|Address:||Seminole and First Streets, Wewoka, Oklahoma||County:||Seminole|
Informed by Seminole nation Museum Executive Director that the building was demolished.
The Wewoka Armory is a single-story, brick structure measuring 213 feet by 130 feet with a central drill floor and wings on either side. The drill floor has a high arched roof, and the wings have lower flat roofs. Arched entryways of pre-formed concrete are located on the east and west sides of the structure and are framed by pilasters capped with molded concrete and a stepped cornice at the roof line. There are eight garage doors (four on each wing) on the north side of the building, and one on the south side. Parapets, brick insets above the windows, and pilasters capped by concrete moldings decorate the building. Enclosure of elongated windows with wood insets has not compromised the integrity of the building.
The Wewoka Armory is especially significant because of its scale. Armories with wings on either side of the drill floor, so-called two unit armories, are relatively rare, especially in southcentral Oklahoma. The structure is also unique in the predominance of molded concrete caps on its pilasters. That feature is not unknown, but it seldom appears as frequently as on the Wewoka Armory. The building is architecturally distinctive within the community in terms of type and style. Especially significant is that the armory helped to prepare units of the Oklahoma National Guard for service in World War II and during the Korean War and that its construction provided job opportunities for destitute laborers in 1935 and 1936 who had long been on relief rolls.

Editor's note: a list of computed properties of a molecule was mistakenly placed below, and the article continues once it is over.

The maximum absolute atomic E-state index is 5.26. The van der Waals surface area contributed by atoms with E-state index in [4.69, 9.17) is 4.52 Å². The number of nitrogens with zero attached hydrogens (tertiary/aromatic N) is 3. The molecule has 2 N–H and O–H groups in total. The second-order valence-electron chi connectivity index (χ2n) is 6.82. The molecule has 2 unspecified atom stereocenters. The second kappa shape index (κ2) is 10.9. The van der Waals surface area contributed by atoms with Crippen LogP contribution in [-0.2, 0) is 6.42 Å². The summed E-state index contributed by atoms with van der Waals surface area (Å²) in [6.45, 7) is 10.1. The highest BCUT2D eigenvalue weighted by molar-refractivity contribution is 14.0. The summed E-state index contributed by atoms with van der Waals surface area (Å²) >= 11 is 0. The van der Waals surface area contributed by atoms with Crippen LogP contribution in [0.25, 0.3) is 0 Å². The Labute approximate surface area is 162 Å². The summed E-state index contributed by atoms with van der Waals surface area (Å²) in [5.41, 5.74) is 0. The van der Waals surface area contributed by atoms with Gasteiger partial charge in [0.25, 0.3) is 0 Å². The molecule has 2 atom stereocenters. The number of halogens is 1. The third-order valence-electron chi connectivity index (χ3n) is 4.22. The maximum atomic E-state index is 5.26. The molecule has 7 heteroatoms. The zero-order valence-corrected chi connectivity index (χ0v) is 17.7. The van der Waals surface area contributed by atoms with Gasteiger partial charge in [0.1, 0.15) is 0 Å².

VERBAL BOUNDARY DESCRIPTION: A tract 280′ x 300′ between Blocks 17 and 18, Wewoka original